Ah, the Oxford comma. It’s the pinnacle of grammar controversy, even though there lies little argument for those opposed to the beloved punctuation mark.
Sure, you can argue that the Oxford comma is technically an optional punctuation mark; however, just because something is optional does not mean it should be regularly omitted or ignored. (You read text inside parentheses, don’t you?)
In written communication, punctuation is essential. What would we do without periods, question marks, and exclamation points? Well, let’s just say we would drown in blocks and blocks of text, yearning for any sign of organizational being to be able to extract a useful thought from a never-ending black hole of words. Punctuation exists to organize and clarify, and the Oxford comma is no exception!
The Oxford comma plays an essential role in the identification of lists and its items within. Items in a list are required to be separated with a comma, with the exception of the last item where the English language only requires a conjunction (usually “and”) to appear before it.
My question for you: why should we trust a conjunction to do the job of a comma? We don’t allow a fork to help us consume our bowl of soup. We don’t use a glue stick to construct the frame of our house. We don’t trust a unqualified, non-educator to lead our Department of Education, do we? Er, sorry, that last one wasn’t a good example. The point is: why do some people choose to let a conjunction identify the last item in a list? That’s the job of a comma.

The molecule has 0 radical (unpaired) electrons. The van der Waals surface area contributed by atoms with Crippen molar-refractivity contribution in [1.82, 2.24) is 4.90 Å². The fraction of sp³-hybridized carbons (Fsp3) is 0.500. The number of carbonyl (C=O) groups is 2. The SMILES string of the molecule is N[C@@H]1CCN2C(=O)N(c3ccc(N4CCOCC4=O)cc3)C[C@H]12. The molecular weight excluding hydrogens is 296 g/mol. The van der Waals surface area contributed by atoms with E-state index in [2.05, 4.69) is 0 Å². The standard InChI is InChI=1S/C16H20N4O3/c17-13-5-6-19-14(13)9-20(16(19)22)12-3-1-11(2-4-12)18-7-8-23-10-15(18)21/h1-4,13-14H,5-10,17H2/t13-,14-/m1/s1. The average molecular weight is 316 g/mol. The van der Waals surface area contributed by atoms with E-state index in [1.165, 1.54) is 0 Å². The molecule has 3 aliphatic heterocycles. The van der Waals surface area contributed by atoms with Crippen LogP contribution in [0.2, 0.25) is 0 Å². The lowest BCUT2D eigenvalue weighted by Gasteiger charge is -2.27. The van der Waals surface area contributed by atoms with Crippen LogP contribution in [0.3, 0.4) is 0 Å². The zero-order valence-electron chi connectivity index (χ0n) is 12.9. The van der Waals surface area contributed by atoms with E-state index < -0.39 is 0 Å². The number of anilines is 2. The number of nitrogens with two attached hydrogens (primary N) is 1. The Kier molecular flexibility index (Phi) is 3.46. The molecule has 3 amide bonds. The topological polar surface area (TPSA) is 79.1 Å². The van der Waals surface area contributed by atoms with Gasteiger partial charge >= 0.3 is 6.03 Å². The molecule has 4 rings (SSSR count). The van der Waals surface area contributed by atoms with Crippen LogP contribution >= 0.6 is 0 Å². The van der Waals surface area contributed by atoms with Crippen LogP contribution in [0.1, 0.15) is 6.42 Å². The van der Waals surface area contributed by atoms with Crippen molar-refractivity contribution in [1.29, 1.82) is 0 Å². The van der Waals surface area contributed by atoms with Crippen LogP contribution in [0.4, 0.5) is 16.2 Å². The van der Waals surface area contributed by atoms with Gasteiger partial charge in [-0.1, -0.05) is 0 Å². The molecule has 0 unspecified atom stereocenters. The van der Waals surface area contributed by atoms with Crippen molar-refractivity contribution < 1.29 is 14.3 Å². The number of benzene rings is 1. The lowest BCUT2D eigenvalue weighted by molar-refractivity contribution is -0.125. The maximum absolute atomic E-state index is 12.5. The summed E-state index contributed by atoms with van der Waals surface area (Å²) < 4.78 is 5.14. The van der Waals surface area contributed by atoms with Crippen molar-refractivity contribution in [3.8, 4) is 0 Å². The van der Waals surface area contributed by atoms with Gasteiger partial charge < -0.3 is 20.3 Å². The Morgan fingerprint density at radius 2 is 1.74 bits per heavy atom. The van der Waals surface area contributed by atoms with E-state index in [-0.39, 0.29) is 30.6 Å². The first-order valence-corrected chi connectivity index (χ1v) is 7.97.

Aside from personifying punctuation marks into having employment ventures, the Oxford comma really is crucial for clarification. It helps the reader determine exactly how many items there are in a list and clearly defines each list item as a separate entity. Consider the following sentences where one uses the Oxford comma and the other does not:
To prepare for the party, Bob purchased food trays, napkins, and balloons.
To prepare for the party, Bob purchased food trays, napkins and balloons.
The first sentence clearly states that Bob purchased three items for the party: food trays, napkins, and balloons.
However, the second sentence is cringeworthy from its ambiguity and empty feel from the lack of the Oxford comma. Did Bob purchase three items (food trays, napkins, and balloons) for the party? Or did Bob purchase very disappointing food trays consisting of napkins and balloons? Unless you personally know Bob or saw his status update on Facebook, you may never know.
I’ll tell you one thing though: a very simple keystroke of the comma key before typing “and” would have saved us all a lot of confusion and uncertainty. It also would have saved us from the imagery of scarfing down some dry napkins and helium-filled party decorations with Bob this coming weekend.
Save our digestive systems. Save Bob’s reputation. Use the Oxford comma.
About the Author
Brandan Oates is a fourth-year middle school teacher and graduate of Illinois State University.